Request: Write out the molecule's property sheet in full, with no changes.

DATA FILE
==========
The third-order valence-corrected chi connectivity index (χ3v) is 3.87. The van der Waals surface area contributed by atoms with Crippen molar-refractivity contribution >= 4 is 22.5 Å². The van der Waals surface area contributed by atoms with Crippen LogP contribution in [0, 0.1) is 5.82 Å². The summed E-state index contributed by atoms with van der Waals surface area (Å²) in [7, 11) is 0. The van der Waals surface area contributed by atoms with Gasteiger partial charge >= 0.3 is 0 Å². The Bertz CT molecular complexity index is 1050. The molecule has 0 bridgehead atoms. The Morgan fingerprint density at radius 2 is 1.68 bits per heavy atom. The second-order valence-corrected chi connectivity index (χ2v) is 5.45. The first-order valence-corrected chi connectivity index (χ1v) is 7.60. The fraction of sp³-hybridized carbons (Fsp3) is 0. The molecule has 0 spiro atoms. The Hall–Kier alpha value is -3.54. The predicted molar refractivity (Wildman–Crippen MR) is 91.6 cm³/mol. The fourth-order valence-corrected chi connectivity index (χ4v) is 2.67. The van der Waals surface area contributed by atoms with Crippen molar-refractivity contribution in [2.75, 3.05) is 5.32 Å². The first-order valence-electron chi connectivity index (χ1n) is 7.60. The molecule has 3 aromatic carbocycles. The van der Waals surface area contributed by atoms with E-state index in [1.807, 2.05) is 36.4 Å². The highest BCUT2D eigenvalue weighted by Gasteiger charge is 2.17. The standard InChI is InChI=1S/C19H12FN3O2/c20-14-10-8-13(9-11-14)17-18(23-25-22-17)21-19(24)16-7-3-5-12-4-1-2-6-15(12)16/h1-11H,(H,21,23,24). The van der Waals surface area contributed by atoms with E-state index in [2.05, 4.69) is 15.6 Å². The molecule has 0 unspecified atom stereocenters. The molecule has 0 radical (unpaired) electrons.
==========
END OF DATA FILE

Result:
The third-order valence-corrected chi connectivity index (χ3v) is 3.87. The van der Waals surface area contributed by atoms with Crippen molar-refractivity contribution >= 4 is 22.5 Å². The van der Waals surface area contributed by atoms with Crippen LogP contribution in [0, 0.1) is 5.82 Å². The summed E-state index contributed by atoms with van der Waals surface area (Å²) in [7, 11) is 0. The van der Waals surface area contributed by atoms with Gasteiger partial charge >= 0.3 is 0 Å². The Bertz CT molecular complexity index is 1050. The molecule has 0 bridgehead atoms. The Morgan fingerprint density at radius 2 is 1.68 bits per heavy atom. The second-order valence-corrected chi connectivity index (χ2v) is 5.45. The first-order valence-corrected chi connectivity index (χ1v) is 7.60. The fraction of sp³-hybridized carbons (Fsp3) is 0. The molecule has 0 spiro atoms. The Hall–Kier alpha value is -3.54. The predicted molar refractivity (Wildman–Crippen MR) is 91.6 cm³/mol. The fourth-order valence-corrected chi connectivity index (χ4v) is 2.67. The van der Waals surface area contributed by atoms with Crippen molar-refractivity contribution in [2.75, 3.05) is 5.32 Å². The first-order valence-electron chi connectivity index (χ1n) is 7.60. The molecule has 3 aromatic carbocycles. The van der Waals surface area contributed by atoms with E-state index in [1.807, 2.05) is 36.4 Å². The highest BCUT2D eigenvalue weighted by Gasteiger charge is 2.17. The standard InChI is InChI=1S/C19H12FN3O2/c20-14-10-8-13(9-11-14)17-18(23-25-22-17)21-19(24)16-7-3-5-12-4-1-2-6-15(12)16/h1-11H,(H,21,23,24). The van der Waals surface area contributed by atoms with E-state index in [2.05, 4.69) is 15.6 Å². The molecule has 0 unspecified atom stereocenters. The molecule has 0 radical (unpaired) electrons.